MONTRÃ‰AL, CANADA â€“ AUGUST 2010: It’s debatable whether humanity will be done with fossil fuels in twenty years or in two hundred, but it’s inevitable that sooner or later that day will arrive. Of course, there’s no telling what kind of music will be popular then, but humankind’s affinity for the sounds that move both feet and souls guarantees that music – be it a new take on rock ‘n roll or something currently inconceivable – will continue to be an important part of daily life. And what will a concert look like in our sustainable future? Attendees at this summer’s Osheaga Music and Arts Festival in MontrÃ©al, Quebec had, perhaps, a glimpse of that future on the Green Stage, sponsored and realized in part by Sennheiser Canada’s energy-efficient K-array loudspeaker and subwoofer technology and the Innovason Eclipse all-in-one console and signal processor.
The Sennheiser Green Stage leveraged both conventional and
forward-thinking technologies to push the envelope in the direction of music’s inevitable, sustainable future.
Evenko, formerly the Gillette Group, conceived the green stage at Osheaga and worked diligently to bring the partners and pieces together to make it a reality. Solotech delivered both forward-thinking lighting technology and the sound engineering chops that ensured the production value of the Green Stage competed favorably with the best of conventional stages. Infinite Island Power, which specializes in producing live green events, brought a staple of proven, renewable energy technologies to the Sennheiser Green Stage. Sennheiser Canada designed a tremendously efficient sound reinforcement system via the K-array loudspeaker and subwoofer technologies and the Innovason Eclipse digital console. Combined with a superlative live microphone package, Sennheiser’s contribution served to elevate the fidelity and impact of the green stage music while, at the same time, significantly reducing the demand placed on the renewable energy technologies.
When considering cutting-edge green initiatives, most people think immediately of the flashy supply-side technologies, and the Sennheiser Green Stage at Osheaga did not disappoint. Infinite Island Power brought a sustainable energy arsenal that included the very latest and best Sharp solar panels, WindTronics wind turbines, clean gas generators, and battery storage devices, together with the computer control technology that synchronized and optimized the energy portfolio’s sustained output. Hamlet Heavy Timberwork underscored the true “life cycle” carbon impact of the materials used for live events by building the lighting and sound deck out of locally harvested and recycled timber.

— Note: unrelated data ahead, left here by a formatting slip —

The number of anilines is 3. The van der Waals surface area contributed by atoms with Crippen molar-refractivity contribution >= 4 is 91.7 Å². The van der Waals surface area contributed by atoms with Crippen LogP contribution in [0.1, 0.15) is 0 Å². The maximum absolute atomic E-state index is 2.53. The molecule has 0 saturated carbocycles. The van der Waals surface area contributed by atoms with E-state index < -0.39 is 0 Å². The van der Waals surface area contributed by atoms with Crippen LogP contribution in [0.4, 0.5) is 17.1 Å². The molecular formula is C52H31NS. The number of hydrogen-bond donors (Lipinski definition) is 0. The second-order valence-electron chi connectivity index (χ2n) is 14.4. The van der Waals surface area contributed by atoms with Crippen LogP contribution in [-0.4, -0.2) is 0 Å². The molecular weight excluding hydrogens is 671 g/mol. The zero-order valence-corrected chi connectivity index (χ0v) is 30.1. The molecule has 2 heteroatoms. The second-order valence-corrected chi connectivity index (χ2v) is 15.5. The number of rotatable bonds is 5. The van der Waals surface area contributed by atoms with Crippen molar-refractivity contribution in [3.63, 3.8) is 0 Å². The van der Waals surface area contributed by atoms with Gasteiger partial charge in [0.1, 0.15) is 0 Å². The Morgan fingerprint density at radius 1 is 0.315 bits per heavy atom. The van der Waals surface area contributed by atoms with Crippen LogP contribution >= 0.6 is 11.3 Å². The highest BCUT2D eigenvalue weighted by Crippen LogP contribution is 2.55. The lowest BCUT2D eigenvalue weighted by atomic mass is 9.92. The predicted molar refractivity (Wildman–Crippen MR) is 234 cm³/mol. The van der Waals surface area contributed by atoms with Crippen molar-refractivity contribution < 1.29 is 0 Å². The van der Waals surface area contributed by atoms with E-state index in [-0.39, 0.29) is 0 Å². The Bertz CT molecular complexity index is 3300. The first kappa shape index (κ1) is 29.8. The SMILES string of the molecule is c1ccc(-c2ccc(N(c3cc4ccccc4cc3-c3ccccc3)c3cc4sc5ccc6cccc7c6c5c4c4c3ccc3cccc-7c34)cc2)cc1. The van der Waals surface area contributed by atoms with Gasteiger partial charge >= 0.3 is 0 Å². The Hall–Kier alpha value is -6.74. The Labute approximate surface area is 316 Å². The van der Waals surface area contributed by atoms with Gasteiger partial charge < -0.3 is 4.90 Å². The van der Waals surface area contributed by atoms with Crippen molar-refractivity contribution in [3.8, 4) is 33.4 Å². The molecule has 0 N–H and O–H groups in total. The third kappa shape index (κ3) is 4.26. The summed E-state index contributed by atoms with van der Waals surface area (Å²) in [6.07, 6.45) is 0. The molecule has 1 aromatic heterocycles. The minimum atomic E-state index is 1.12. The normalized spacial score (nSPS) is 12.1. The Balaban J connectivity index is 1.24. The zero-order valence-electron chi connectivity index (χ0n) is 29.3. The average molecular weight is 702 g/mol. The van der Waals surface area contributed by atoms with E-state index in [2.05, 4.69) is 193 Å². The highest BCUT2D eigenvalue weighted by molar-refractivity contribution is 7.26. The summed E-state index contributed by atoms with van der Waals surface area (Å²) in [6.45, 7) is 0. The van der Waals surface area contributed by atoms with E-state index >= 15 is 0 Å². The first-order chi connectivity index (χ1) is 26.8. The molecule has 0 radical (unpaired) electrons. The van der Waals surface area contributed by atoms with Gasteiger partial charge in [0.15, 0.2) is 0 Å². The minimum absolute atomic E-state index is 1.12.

But the components of green initiatives – namely, greater energy efficiency – is pivotal to the initiative. Here, the K-array loudspeaker and subwoofer technologies led the way. Vaino Gennaro, business director for live sound products at Sennheiser Canada designed the Sennheiser Green Stage’s PA system with three K-array KH4 two-way line arrays per side in a true stereo configuration. Six K-array KS4 dipole subwoofers and two KO70 sub bass speakers per side added abundant bass (who says a green stage won’t punch you in the chest?). Finally, four K-array KH15 two-way line arrays spread evenly across the front of the stage provided front fill. All of the K-array units that were used are self-powered, which contributes to their energy efficiency.
“The K-array products are remarkably efficient,” said Gennaro. “They are lightweight, and have a very small footprint.” Dan Fletcher, engineer with Infinite Island Power, put a number to that efficiency: “For the same output and even greater fidelity, the K-array system drew 45% less power. On the face of it, some concert promoters are reluctant to go ‘green’ because they see it as a trade-off. But with K-array, there is no sacrifice in performance. It’s a very easy decision, as the K-array production value is high, the energy savings are substantial, and greater efficiency is the direction we need to be moving in as a society.” Monk McClements, chief sound engineer at the Green Stage, said, “All thirteen of the sound engineers who worked with this system were very impressed by the vivid, full-frequency sound, from the lowest lows to the highest highs and the evenness in between. The sound quality rivaled any stage with any system.”